Health coverage plan helps Mennonites to practice mutual care

Fifteen church plants receive a subsidy from the fair balance fund

[Versión en español]

By Laurie Oswald Robinson

Acosta prayer circle
Worshipers at Manos de Cristo, a Hispanic church plant in Wichita, Kan., pray for Jerry and Lori Acosta and their family during their Oct. 9 installation service. (Photo by Vada Snider)

Mennonite Church USA—When Jerry and Lori Acosta of Mathias, Texas, came to Wichita, Kan., in August to help launch a Hispanic church plant, Manos de Cristo (Hands of Christ), they did not have health insurance for themselves or their four sons.

But today they are in the process of enrolling in The Corinthian Plan—a Mennonite Church USA-sponsored health coverage and life insurance program based on mutual care practices. And as a result of their family’s participation in the plan, the Acostas will be able to focus on ministry without worrying about how to pay for medical costs.

“Being part of the plan helps me to be more at ease and at peace, knowing that my family is taken care of in emergencies,” said Jerry Acosta, who is working with a partnership of three Mennonite Church USA congregations in Wichita to launch the church plant on behalf of Western District Conference (WDC).

This reassurance and support is precisely what The Corinthian Plan is geared to provide, with its emphasis on mutual care across the church, said Keith Harder, director of the plan for Mennonite Church USA. The plan was created in response to a request made by the denomination’s delegate assembly to the Mennonite Church USA Executive Board during the 2007 churchwide convention in San José, Calif., and was launched in January 2010.

Today, the plan provides benefits for pastors and staff members in 450 congregations within Mennonite Church USA. It also provides benefits for employees of some area conferences and church agencies.

At the end of the plan’s second year, 50 of 450 participating congregations are receiving assistance from the fair balance fund—a feature that shapes the mutual care aspect of the program.

“Each participating congregation provides $10 per average attendance each year, a facet of the plan inspired by 2 Corinthians 8, which encourages believers to generously support one another in times of need,” Harder said. “It’s exciting to see people pooling resources and sharing risks. The plan addresses the injustice of some people not being able to have health coverage because they cannot afford it as well as facilitates the church spreading the gospel and planting new Mennonite churches.”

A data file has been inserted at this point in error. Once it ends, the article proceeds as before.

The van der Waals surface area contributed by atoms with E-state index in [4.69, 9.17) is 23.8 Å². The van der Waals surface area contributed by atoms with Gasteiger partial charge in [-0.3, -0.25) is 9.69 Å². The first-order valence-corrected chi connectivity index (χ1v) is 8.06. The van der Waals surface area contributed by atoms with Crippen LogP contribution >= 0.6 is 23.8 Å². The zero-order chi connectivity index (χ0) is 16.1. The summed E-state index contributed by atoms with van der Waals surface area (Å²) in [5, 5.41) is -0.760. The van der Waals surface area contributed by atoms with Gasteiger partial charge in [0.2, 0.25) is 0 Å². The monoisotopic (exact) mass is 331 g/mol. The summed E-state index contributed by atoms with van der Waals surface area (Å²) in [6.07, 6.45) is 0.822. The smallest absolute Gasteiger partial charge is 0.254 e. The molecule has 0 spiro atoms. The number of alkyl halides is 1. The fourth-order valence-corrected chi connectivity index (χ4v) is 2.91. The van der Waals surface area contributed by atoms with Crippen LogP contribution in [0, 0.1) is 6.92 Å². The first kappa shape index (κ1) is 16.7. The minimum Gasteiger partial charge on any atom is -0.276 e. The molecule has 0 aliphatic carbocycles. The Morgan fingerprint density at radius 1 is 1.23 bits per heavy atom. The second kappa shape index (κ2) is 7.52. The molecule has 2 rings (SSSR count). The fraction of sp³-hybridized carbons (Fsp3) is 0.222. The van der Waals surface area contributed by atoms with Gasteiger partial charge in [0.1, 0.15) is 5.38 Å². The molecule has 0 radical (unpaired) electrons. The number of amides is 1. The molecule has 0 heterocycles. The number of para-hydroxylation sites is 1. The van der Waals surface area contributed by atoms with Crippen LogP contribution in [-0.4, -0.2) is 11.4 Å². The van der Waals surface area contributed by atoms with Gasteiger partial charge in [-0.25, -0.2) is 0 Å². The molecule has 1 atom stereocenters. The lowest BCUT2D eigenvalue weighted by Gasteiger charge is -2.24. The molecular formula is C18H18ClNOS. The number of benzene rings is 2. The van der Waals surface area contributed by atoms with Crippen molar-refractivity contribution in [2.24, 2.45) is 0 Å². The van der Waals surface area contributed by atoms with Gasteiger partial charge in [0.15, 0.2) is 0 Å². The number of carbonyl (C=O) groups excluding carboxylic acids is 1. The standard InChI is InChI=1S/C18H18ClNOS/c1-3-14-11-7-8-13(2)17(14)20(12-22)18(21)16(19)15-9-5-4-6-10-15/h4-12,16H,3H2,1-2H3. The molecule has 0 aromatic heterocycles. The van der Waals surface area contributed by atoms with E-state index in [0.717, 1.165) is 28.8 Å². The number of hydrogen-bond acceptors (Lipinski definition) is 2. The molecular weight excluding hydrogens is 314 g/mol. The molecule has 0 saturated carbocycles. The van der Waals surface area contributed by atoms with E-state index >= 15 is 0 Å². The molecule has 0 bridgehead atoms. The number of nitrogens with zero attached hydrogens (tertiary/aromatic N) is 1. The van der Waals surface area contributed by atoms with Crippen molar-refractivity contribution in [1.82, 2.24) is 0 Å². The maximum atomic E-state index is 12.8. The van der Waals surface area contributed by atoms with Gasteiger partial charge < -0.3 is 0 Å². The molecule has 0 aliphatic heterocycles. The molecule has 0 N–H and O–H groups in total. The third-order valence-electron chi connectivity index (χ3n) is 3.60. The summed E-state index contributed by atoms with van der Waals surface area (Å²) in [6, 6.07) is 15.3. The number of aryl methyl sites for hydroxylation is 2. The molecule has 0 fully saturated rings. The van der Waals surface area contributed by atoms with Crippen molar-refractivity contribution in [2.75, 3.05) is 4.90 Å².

Church plants such as the new Manos de Cristo recognize how the plan helps them to build upon a stronger foundation, Harder said. Many of the church plants are in urban areas, and often their budgets are minimal and their pastors bivocational.

Of the 50 congregations receiving a subsidy from the fair balance fund, 15 are relatively new church plants, Harder said. And just within the past several weeks, he’s received eight new calls from church plants inquiring about the plan.

Warren Tyson, conference minister for Atlantic Coast and Eastern District area conferences, recently helped to enroll Hiwet Legeta (Life for the Lord Church), a new Ethiopian church plant led by Pastor Redeat Abebe and consisting of two house groups from Lancaster, Pa., and Philadelphia. And Tyson is working with Solidarity and Harmony Church, a Haitian church plant in Philadelphia led by Pastor Bernard Sejour, to discern whether this church plant will join the plan.

One congregation in each of the area conferences Tyson serves as conference minister is receiving a subsidy from the fair balance fund, he said. In total, 13 of Atlantic Coast’s 34 congregations participate, as do six of Eastern District’s 17 congregations.

“The amount of subsidy a congregation receives to cover their pastor’s health premium is determined by the size of the church budget,” he said. “And even though the cost of the premium for each congregation receiving subsidy can be a concern, the mutual care still lowers those premiums considerably.”

An additional concern is how pastors can meet the $3,000 individual or $6,000 family high deductible if the pastor or his/her family has health care expenses, he said. This may require conference leaders to secure additional support to assist a pastor family in a time of need.

The plan may not seem “equitable” from a worldly perspective. But it is “fair” from a churchly viewpoint shaped by the Anabaptist focus on peace- and justice-making and mutual care on a variety of fronts, said Nita Nikkel, chair of the support team for Manos de Cristo and a member of Mennonite Church of the Servant in Wichita.

“It’s a plan that also ties into immigration issues, since many of our church plants consist of recent immigrants,” said Nikkel, who is a member of WDC’s new church plant task force and who chairs WDC’s immigration task force. “It helps us to share in God’s mission right here at home by taking care of our pastors.

“In the end, this plan helps everyone in the church, no matter what the level of their resources. Since establishing this plan, we are all learning a lot more about Jesus, as all parts of the church practice giving and receiving together in unity.”

To learn more about The Corinthian Plan, see


Images available:
Worshipers at Manos de Cristo, a Hispanic church plant in Wichita, Kan., pray for Jerry and Lori Acosta and their family during their Oct. 9 installation service. (Photo by Vada Snider)
Jerry and Lori Acosta with their four children and Lori’s sister, Lucy (in back). (Photo provided)